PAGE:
You may read Volans’ full report, “The Phoenix Economy: 50 Pioneers in the Business of Social Innovation, <<<<HERE>>>>.

To be sure, Elkington’s vision is not fanciful and should be taken seriously. Remember again that this is the “dean” of the corporate sustainability movement and the person who coined the Triple Bottom Line term that has become so ubiquitous in today’s society. Given the seriousness with which we should approach his ideas, let’s listen to him as he explains his vision in a discussion of Volans’s “Phoenix 50″ project:


Before we cast aside the idea that the Phoenix Economy is just a fanciful utopian vision, we would do well to observe how the premises of this vision parallel current events, and how the means of accomplishing it are being echoed in the words of our leaders and their mentors. The prevailing theme in all of this, of course, is the transition to a new economic and social order. Is it mere coincidence that our President (himself a member of the Phoenix 50) campaigned on a theme of “change”?   

As a sidenote, it is interesting to note that Green for All, founded by Van Jones (a Shorebank account holder, former special advisor for the White House Council on Environmental Quality, and now senior fellow at the Center for American Progress), was also listed as one of the Phoenix 50 – as was  Grameen Group (established by Muhammad Yunnus with the help of Shorebank, as the Central Illinois 9/12 Project wrote about previously).   

Also, this transition parallels Rupert Murdoch’s chilling memo last year claiming, “We are in the midst of a phase of history in which nations will be redefined and their futures fundamentally altered.” At the time, we were frustrated that Obama did not explain the “change” he was promising, and Murdoch did not provide specifics to his claims, either. Could the new 3BL-based economic order of the Phoenix Economy be that change?

Not only does the current economic climate parallel the context behind the Phoenix Economy, but Elkington’s explanations of how it’s achieved also mirror the words and actions of our current ruling class. According to Volans, the first stage of Volans’ Phoenix 50 plan for realizing the new order states, “Opportunity is revealed via the growing dysfunction of the existing order.” Does this theme, which Elkington calls “creative destruction,” sound familiar? It should.  Remember Rahm Emmanuel’s confession that you “never want to let a serious crisis go to waste”?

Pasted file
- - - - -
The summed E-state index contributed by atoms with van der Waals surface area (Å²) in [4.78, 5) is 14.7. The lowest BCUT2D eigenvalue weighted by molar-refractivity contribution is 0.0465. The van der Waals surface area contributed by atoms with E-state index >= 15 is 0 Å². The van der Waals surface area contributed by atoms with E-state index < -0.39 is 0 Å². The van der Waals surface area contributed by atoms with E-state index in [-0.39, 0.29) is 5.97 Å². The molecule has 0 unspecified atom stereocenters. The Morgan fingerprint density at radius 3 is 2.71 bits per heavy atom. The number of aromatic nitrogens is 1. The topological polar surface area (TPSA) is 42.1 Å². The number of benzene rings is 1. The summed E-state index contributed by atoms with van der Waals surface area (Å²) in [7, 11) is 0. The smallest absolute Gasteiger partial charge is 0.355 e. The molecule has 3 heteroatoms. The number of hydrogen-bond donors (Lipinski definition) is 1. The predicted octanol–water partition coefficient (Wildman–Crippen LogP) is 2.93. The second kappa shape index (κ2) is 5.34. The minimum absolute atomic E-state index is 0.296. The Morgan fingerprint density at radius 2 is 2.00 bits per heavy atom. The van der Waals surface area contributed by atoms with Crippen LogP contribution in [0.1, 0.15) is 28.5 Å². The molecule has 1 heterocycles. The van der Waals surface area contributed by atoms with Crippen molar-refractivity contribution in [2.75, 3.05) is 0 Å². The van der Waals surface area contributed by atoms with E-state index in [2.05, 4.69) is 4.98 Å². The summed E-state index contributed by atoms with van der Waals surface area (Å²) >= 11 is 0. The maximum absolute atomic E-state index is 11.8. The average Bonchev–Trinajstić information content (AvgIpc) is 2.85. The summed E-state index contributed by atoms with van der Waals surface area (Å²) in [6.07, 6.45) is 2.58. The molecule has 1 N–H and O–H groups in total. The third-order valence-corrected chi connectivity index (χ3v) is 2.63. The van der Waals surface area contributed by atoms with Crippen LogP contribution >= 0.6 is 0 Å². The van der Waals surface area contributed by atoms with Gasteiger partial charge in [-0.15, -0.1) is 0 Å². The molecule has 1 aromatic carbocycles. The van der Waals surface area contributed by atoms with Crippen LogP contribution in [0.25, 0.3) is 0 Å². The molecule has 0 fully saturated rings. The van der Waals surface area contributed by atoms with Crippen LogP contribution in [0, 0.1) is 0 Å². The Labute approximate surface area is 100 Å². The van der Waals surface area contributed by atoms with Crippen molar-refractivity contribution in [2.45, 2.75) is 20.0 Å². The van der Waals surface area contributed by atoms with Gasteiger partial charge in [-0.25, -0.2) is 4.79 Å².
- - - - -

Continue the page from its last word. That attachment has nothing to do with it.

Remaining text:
We can even see the means towards achieving the Phoenix economy reflected in the Saul Alinsky organizing model, which Obama learned when he was a community organizer in Chicago. These methods promised a transformation of society’s institutions in response to the collapse of the status quo. Indeed, the notion of the disintegration of the current order being a means towards establishing a new order is hardly novel with our current leadership.

It does seem that the pursuit of a Phoenix Economy based on Triple Bottom Line philosophy is congruent to the philosophy and actions of our current leadership. That alone bears attention. However, as we have mentioned, this vision does not start or end with government. It is already prevalent throughout our economy and culture. Elkington correctly observed that implementing the Phoenix Economy requires assistance from governments, foundations, investors and businesses. Well, it appears the assistance is bountiful: mainstream corporations as influential as McDonaldsWalmart, and GE are adopting 3BL principles; in fact, even your church may be preaching the sustainability gospel.

The sustainability agenda, with its 3BL commitment to “People, Planet, and Profit” is steadily establishing itself as the new paradigm of our economy and culture, and it demands our attention. Because society at large is buying into the sustainability agenda, we cannot easily blame a tyrannical government for standing in the way of our free choices. Therefore, it is paramount that we become educated about the options presented to our society before we make the choices that will affect it. It is our hope that this series on the Triple Bottom Line, its history, and its future can and will be used as a stepping stone for doing so.